Where is it found?
Tomatoes and tomato-containing foods are high in lycopene. In the Harvard study, the only
tomato-based food that did not correlate with protection was tomato juice. In an unblinded, controlled trial,
lycopene supplementation, but not tomato juice, effectively increased the body’s
lycopene stores.1 These studies suggest that the lycopene present in tomato juice
is poorly absorbed. However, other research indicates that significant amounts of lycopene
from tomato juice can, in fact, be absorbed.2 Other foods that contain lycopene
include watermelon, pink grapefruit, and guava.
Lycopene has been used in
connection with the following conditions (refer to the individual
health concern for complete information):
Who is likely to be deficient?
This is unknown, but people who do not eat diets high in tomatoes or tomato products are likely to consume less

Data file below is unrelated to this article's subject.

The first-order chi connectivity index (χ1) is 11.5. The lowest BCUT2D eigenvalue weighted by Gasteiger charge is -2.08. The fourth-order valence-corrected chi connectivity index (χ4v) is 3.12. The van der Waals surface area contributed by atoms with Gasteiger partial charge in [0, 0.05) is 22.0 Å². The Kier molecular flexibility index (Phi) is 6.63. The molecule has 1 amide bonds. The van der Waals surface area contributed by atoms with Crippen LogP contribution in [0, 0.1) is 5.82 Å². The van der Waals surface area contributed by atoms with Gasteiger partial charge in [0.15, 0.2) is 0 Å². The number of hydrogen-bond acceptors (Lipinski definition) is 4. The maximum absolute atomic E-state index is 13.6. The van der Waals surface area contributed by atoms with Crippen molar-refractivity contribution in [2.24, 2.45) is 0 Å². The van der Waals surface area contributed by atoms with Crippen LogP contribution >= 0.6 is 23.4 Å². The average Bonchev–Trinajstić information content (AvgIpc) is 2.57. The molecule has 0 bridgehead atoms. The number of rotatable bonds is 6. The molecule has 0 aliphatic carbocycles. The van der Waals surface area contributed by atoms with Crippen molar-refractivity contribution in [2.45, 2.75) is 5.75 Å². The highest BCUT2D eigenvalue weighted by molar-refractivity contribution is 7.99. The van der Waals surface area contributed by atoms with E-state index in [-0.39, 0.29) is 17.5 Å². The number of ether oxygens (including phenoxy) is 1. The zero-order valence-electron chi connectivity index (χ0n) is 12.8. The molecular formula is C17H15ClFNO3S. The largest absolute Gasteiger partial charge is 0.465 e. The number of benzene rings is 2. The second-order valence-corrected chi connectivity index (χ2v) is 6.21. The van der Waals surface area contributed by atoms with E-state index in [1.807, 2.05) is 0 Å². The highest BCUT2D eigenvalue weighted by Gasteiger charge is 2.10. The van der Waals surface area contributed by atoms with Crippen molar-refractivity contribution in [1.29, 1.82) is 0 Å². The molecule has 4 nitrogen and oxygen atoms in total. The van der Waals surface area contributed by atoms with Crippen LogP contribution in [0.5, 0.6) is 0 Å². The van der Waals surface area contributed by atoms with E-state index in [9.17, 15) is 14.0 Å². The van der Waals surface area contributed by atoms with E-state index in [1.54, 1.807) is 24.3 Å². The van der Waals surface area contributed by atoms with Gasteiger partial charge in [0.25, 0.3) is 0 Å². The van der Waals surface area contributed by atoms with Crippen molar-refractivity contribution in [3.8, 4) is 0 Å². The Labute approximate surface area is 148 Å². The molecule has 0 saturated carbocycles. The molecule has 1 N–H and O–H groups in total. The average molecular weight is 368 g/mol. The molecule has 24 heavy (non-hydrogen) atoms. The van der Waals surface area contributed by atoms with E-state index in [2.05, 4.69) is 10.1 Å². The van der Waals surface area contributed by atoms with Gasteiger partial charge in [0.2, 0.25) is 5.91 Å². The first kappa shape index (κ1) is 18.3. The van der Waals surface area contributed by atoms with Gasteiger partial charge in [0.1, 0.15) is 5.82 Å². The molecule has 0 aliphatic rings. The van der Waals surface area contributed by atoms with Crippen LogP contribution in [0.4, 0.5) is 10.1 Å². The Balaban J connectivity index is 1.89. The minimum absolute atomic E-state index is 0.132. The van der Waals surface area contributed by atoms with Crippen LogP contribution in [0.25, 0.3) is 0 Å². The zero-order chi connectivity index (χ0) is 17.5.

than optimal amounts.
How much is usually taken?
The ideal intake of lycopene is currently unknown; however, the men in the Harvard study
with the greatest protection against cancer
consumed at least 6.5 mg per day.
Are there any side effects or interactions?
No adverse effects have been reported with the use of lycopene.
At the time of writing, there were no well-known drug interactions
1. Paetau I, Rao D, Wiley ER, et al. Carotenoids in human buccal mucosa
cells after 4 wk of supplementation with tomato juice or lycopene supplements. Am J Clin
2. Paetau I, Khachik F, Brown ED, et al. Chronic ingestion of
lycopene-rich tomato juice or lycopene supplements significantly increases plasma
concentrations of lycopene and related tomato carotenoids in humans. Am J Clin Nutr